By Sasha Salk
Tarriona “Tank” Ball described her life right now as “definitely changing.” Yours might too, if you listen to her band Tank and the Bangas. This New Orleans-based group creates a sound that breaks musical barriers. Soulful, yes. Funky, yes. Rocking, yes. But they are also animated, energetic, hip-hoppy, lyrically playful, rhythmic, and almost jazzy at times. Tank and the Bangas change genres from song to song, and often within the same song. This musical flexibility makes their genre hard to pinpoint, although, in an interview with The Times-Picayune, background vocalist Anjelika “Jelly” Joseph described their music as “soulful Disney.”
Tank herself is a tiny dynamo at the front and center of the band. She is kind and relatively laid back during interviews, but onstage Tank is energetic, engaging, and always eager to showcase her band’s unique sound. Tank’s bold and colored hairstyles are as big as her stage presence, while her facial expressions match the mood of the song. She can rap like Nicki Minaj, write lyrics like a poet, and is at the front of a band that can sound like anything from Funkadelic to your quintessential jazz quartet to some old-school blues.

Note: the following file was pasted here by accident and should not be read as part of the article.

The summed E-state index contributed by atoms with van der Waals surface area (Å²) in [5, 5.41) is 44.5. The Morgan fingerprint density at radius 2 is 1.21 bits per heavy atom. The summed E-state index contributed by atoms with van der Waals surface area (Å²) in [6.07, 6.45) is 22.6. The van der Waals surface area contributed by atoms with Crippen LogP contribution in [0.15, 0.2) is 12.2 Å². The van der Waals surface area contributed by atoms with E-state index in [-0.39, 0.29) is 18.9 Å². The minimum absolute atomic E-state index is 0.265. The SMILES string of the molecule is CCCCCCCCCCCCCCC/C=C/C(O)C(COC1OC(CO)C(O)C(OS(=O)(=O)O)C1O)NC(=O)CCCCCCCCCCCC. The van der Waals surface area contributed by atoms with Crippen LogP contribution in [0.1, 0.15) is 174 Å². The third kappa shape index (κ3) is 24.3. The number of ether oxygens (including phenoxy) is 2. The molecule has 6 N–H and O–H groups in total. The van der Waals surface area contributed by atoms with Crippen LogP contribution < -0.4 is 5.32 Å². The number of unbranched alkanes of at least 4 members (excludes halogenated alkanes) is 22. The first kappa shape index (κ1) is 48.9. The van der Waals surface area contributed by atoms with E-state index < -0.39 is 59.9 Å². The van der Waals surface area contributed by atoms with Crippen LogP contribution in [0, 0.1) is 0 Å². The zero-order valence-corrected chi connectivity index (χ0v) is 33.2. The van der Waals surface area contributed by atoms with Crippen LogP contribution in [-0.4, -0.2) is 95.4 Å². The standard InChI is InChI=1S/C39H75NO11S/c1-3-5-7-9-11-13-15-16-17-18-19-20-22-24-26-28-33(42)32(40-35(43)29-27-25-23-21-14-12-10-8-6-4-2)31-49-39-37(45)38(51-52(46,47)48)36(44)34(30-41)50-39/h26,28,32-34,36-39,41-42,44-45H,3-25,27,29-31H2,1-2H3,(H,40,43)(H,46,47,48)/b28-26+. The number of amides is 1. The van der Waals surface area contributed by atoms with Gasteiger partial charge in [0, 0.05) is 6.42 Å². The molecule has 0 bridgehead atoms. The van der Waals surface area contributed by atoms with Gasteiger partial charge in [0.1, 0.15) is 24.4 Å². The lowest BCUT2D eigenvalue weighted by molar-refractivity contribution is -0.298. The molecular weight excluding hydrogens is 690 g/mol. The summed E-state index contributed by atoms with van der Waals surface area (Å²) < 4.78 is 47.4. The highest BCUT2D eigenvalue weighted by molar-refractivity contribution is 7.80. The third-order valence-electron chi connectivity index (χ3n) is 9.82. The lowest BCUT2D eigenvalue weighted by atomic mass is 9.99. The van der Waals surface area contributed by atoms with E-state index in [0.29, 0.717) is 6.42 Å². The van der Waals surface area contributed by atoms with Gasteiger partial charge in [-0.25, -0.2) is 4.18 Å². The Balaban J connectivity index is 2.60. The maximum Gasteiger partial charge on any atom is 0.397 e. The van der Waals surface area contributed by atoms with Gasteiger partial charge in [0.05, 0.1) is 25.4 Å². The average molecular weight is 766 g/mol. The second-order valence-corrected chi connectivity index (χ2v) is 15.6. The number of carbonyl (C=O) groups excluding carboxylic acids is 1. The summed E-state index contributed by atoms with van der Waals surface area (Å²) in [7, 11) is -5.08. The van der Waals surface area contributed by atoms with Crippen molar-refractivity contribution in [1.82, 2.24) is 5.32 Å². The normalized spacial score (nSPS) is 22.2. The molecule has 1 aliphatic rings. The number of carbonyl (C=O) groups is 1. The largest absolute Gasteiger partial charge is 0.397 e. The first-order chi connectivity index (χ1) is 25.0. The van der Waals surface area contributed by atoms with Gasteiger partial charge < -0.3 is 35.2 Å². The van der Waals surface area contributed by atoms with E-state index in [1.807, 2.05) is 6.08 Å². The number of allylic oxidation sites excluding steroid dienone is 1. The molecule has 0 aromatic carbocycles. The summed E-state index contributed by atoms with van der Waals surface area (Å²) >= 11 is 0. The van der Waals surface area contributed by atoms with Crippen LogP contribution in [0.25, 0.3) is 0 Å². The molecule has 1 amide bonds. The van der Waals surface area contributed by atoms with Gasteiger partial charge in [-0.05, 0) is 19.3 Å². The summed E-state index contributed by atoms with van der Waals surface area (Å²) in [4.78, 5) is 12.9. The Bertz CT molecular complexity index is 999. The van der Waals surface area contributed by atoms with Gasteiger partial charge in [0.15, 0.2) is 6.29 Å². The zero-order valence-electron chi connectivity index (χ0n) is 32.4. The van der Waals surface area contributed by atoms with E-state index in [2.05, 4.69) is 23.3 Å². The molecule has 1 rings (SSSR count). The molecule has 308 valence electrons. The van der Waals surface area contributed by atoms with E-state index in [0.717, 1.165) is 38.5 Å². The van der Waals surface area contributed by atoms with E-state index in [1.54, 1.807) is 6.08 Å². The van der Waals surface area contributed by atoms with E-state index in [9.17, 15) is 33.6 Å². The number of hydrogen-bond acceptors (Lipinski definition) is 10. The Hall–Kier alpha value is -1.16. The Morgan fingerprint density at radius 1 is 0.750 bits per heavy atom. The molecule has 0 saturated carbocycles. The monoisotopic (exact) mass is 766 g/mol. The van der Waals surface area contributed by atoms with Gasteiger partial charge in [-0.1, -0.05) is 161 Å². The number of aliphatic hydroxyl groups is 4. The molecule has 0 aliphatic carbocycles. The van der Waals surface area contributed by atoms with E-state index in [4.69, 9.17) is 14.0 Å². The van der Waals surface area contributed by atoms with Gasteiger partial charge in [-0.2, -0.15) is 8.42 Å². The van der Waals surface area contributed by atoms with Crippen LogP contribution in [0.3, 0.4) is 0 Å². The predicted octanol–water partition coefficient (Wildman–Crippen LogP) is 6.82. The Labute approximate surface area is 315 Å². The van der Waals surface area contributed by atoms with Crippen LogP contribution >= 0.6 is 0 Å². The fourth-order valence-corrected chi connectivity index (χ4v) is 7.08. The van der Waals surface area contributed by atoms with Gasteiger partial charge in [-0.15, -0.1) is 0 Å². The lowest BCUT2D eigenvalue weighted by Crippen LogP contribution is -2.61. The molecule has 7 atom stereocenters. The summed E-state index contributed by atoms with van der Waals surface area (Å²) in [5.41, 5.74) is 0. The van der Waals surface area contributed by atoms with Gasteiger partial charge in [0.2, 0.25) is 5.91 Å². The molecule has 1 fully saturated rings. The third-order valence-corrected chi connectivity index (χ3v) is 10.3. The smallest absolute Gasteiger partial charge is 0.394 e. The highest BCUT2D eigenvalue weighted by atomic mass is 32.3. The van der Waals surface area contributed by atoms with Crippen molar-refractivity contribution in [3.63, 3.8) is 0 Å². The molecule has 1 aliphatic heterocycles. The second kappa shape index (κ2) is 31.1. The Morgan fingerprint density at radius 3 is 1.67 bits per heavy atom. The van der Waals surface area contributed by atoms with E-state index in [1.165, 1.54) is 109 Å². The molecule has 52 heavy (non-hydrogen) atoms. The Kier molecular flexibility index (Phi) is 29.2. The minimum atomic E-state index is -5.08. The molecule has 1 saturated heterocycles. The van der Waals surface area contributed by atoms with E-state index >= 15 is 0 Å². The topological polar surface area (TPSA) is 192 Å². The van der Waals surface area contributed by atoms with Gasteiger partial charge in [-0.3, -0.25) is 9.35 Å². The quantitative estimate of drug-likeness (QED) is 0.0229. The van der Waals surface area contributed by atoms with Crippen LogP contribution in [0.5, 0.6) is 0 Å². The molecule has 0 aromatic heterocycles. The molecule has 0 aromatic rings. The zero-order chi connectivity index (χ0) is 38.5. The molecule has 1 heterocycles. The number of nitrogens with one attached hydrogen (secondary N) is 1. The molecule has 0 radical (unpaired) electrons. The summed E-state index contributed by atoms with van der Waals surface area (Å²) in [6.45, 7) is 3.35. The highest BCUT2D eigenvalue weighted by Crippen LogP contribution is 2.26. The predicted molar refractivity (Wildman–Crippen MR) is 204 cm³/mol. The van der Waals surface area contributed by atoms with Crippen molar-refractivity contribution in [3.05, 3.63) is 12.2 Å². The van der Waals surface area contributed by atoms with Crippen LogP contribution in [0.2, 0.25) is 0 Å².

Tank attributes her comfort on stage mainly to her history of performing spoken word poems, saying that poetry “loved [her] first,” whereas “it took awhile for music to love [her] back.” Before dedicating her life to music, Tank competed in slam poetry competitions in which judges would hold up a scoreboard grading her from 1-10. She says that the pressure of performing onstage and receiving instant feedback “lights a fire beneath you and makes you more comfortable.” It also helps that Tank has several pastors in her family that “preach and encourage people all the time.”
Although Tank is just now learning her first instrument (the ukulele), she came from a very musical family. Her father was a disk jockey and French Quarter carriage driver who passed away fairly early in Tank’s life. Tank’s recent success makes her feel like she is “living out the rest of his dreams,” especially since he was the one that gave her the (increasingly appropriate) nickname Tank. Growing up in New Orleans, Tank recalls hearing Stevie Wonder songs playing in her house. Tank said that “the Stevie Wonder song called ‘Keep Our Love Alive’ was the only video [she] ever had of [her] dad singing and [she] loved it.”